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ORAL SURGERY AND DENTAL IMPLANTS

WISDOM TEETH REMOVAL

Some times your jaw may not be large enough for wisdom teeth to come in, and they may become impacted and unable to break through your gums. Other instances your wisdom teeth may break partway through your gums, causing a flap of gum tissue to grow over them. Food and germs can get trapped under the flap and cause your gums to become red, swollen, and painful. More serious problems can develop from impacted teeth, such as infection, damage to other teeth and bone, or a cyst. One or more of your wisdom teeth may come in at an awkward angle, with the top of the tooth facing forward, backward, or to either side.

Wisdom tooth removal usually is effective in preventing:
- Crowding of the back teeth.
-A wisdom tooth becoming stuck in the jaw (impacted) and never breaking through the gums.
-Red, swollen, and painful gums caused by a flap of skin around a wisdom tooth that has only partially come in.
-Gum disease and tooth decay in the wisdom tooth, which may be harder to clean than other teeth, or in the teeth and jaw in the area of the wisdom tooth.

DENTAL IMPLANTS

Dental implants are artificial tooth replacements that were first developed half a century ago by a Swedish scientist named Per-Ingvar Branemark. Implants arose from the patient’s need to secure loose-fitting dentures. Since the advent of the implant, engineering and enhancements to the implant have enabled dentists to expand the implant’s usefulness, including the replacement of missing or lost teeth. Today, implant techniques provide a wide range of tooth replacement solutions including:

Single Tooth Replacement
Anterior Replacement
Posterior Replacement
Full Upper Replacement
Types of Implants
There are three main types of implants:

The root implant
The plate form implant
The subperiosteal implant

The root implant – by far, the most popular – is the most effective because it mirrors the size and shape of a patient’s natural tooth. This implant is often as strong as the patient’s original tooth. The implant or artificial root is placed into the jawbone under local anesthesia, then allowed to heal and integrate with the bone. Once the healing process is completed and the jawbone is attached to the implant, the patient returns to the dental office where the implant is fitted with the new tooth. This process generally takes anywhere from three to eight months.

The plate form implant is ideal in situations where the jawbone is not wide enough to properly support a root implant. The plate form implant is long and thin, unlike the root implant, and anchors into thin jawbones. It is inserted the same way as a root implant. In certain cases, the plate form implant is immediately fitted with the restoration without waiting for the healing process to run its course.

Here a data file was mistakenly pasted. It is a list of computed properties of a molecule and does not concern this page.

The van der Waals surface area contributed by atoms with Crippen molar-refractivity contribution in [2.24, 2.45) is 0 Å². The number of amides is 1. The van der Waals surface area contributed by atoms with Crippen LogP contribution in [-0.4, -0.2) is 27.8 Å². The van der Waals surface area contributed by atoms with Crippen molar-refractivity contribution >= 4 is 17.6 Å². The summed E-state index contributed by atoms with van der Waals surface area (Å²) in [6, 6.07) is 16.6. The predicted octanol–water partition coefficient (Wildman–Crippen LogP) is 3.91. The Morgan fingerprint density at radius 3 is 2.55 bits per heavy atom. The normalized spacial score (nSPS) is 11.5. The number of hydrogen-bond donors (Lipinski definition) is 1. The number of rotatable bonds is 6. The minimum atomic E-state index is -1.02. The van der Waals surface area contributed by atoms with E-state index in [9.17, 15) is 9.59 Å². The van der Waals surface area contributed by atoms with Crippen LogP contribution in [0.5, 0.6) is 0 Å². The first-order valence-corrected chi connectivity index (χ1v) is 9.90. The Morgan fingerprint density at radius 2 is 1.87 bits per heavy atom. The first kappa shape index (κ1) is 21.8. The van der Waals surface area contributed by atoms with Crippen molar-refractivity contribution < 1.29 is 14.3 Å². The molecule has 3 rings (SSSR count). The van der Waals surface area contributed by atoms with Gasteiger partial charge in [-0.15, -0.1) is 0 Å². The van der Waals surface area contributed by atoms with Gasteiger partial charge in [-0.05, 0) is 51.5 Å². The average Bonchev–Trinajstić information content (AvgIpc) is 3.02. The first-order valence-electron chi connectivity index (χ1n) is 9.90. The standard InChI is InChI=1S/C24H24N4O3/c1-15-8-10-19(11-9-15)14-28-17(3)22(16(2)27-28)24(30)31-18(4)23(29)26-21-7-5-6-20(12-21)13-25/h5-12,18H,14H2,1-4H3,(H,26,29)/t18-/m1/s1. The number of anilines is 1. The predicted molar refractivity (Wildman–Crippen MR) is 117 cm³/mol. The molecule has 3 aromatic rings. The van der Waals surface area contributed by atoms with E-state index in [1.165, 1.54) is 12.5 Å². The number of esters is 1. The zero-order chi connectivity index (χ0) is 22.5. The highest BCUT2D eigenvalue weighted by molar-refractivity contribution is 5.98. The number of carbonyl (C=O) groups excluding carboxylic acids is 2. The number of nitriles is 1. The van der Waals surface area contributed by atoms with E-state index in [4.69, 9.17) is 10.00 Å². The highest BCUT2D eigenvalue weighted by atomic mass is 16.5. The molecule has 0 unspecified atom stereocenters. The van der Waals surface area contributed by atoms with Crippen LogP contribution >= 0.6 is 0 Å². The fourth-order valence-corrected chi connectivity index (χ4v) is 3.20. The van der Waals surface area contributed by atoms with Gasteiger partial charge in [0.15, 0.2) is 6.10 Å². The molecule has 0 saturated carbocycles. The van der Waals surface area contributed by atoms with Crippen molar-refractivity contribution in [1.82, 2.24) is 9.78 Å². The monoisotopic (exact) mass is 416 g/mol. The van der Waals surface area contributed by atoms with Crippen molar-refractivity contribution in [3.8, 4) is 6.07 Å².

The subperiosteal implant is used when the jawbone has receded to the point where it can no longer support a permanent implant.

Implant As a Treatment Option
If the missing tooth space has no surrounding teeth, the dentist may decide an implant is the most appropriate treatment choice or option.

The treatment plan for a bridge usually requires two trips to your dentist. Specifically, it involves:

Numbing the surrounding teeth with a local anesthetic and cleaning plaque or decay.
Reducing the teeth so that the crowns can be fitted.
Making a mold or impression of the teeth in order to create a customized permanent impression
( this generally takes 1-2 weeks).
Fitting the patient with a temporary bridge until the permanent bridge is ready for placement.
Removing the temporary bridge and replacing it with the permanent one.
Adjusting the bridge for the proper bite and fit and permanently bonding it into the mouth.

Post Implant Care

Although proper oral hygiene is always recommended for maintaining good dental health, it is especially important when a patient has received a dental implant. Bacteria can attack sensitive areas in the mouth when teeth and gums are not properly cleaned, thus causing gums to swell and jaw bones to gradually recede. Recession of the jawbone will weaken implants and eventually make it necessary for the implant to be removed. Patients are advised to visit their dentists at least twice a year to ensure the health of their teeth and implants. Dental implants can last for decades when given proper care.

ORAL & MAXILLOFACIAL SURGERY

Our Oral & Maxillofacial surgeon specializes in treating many diseases, injuries and defects in the head, neck, face, jaws and the hard and soft tissues of the Oral (mouth) and Maxillofacial (jaws and face) region. Our specialists focuses on several surgeries including:

-Dentoalveolar surgery (difficult tooth extractions, extractions on medically compromised patients, bone grafting or preprosthetic surgery to provide better anatomy for the placement of implants, dentures, or other dental prostheses)
-Surgery to insert osseointegrated (bone fused) dental implants and maxillofacial implants for attaching craniofacial prostheses and bone anchored hearing aids.
-Corrective jaw surgery (orthognathic surgery), surgical treatment and/or splinting of sleep apnea, maxillomandibular advancement, genioplasty

Diagnosis and treatment of:
-Benign pathology (cysts, tumors etc.)
-Malignant pathology (oral & head and neck cancer) with (ablative and reconstructive surgery, microsurgery)
-Congenital craniofacial malformations such as cleft lip and palate and cranial vault malformations such as craniosynostosis, (craniofacial surgery) chronic facial pain disorders
temporomandibular joint (TMJ) disorders
-Dysgnathia (incorrect bite), and orthognathic (literally "straight bite") reconstructive surgery, orthognathic surgery, maxillomandibular advancement, surgical correction of facial asymmetry.